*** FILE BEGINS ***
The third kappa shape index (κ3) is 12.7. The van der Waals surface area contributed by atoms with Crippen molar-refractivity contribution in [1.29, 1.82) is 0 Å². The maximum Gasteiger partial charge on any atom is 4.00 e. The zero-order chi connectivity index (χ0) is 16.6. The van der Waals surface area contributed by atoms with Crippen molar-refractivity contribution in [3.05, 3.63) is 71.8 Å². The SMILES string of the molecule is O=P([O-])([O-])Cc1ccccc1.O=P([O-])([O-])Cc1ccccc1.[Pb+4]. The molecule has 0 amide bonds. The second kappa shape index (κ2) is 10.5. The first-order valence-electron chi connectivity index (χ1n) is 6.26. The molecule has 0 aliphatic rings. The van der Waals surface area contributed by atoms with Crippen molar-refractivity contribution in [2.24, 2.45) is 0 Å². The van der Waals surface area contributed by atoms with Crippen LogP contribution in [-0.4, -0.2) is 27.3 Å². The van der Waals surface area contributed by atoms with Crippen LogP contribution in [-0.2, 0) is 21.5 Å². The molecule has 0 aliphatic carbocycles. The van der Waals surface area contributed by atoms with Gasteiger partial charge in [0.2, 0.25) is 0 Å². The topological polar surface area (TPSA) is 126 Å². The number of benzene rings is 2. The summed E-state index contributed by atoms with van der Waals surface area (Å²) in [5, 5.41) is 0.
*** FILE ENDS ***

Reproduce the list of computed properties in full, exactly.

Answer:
The third kappa shape index (κ3) is 12.7. The van der Waals surface area contributed by atoms with Crippen molar-refractivity contribution in [1.29, 1.82) is 0 Å². The maximum Gasteiger partial charge on any atom is 4.00 e. The zero-order chi connectivity index (χ0) is 16.6. The van der Waals surface area contributed by atoms with Crippen molar-refractivity contribution in [3.05, 3.63) is 71.8 Å². The SMILES string of the molecule is O=P([O-])([O-])Cc1ccccc1.O=P([O-])([O-])Cc1ccccc1.[Pb+4]. The molecule has 0 amide bonds. The second kappa shape index (κ2) is 10.5. The first-order valence-electron chi connectivity index (χ1n) is 6.26. The molecule has 0 aliphatic rings. The van der Waals surface area contributed by atoms with Crippen molar-refractivity contribution in [2.24, 2.45) is 0 Å². The van der Waals surface area contributed by atoms with Crippen LogP contribution in [-0.4, -0.2) is 27.3 Å². The van der Waals surface area contributed by atoms with Crippen LogP contribution in [-0.2, 0) is 21.5 Å². The molecule has 0 aliphatic carbocycles. The van der Waals surface area contributed by atoms with Gasteiger partial charge in [0.2, 0.25) is 0 Å². The topological polar surface area (TPSA) is 126 Å². The number of benzene rings is 2. The summed E-state index contributed by atoms with van der Waals surface area (Å²) in [5, 5.41) is 0.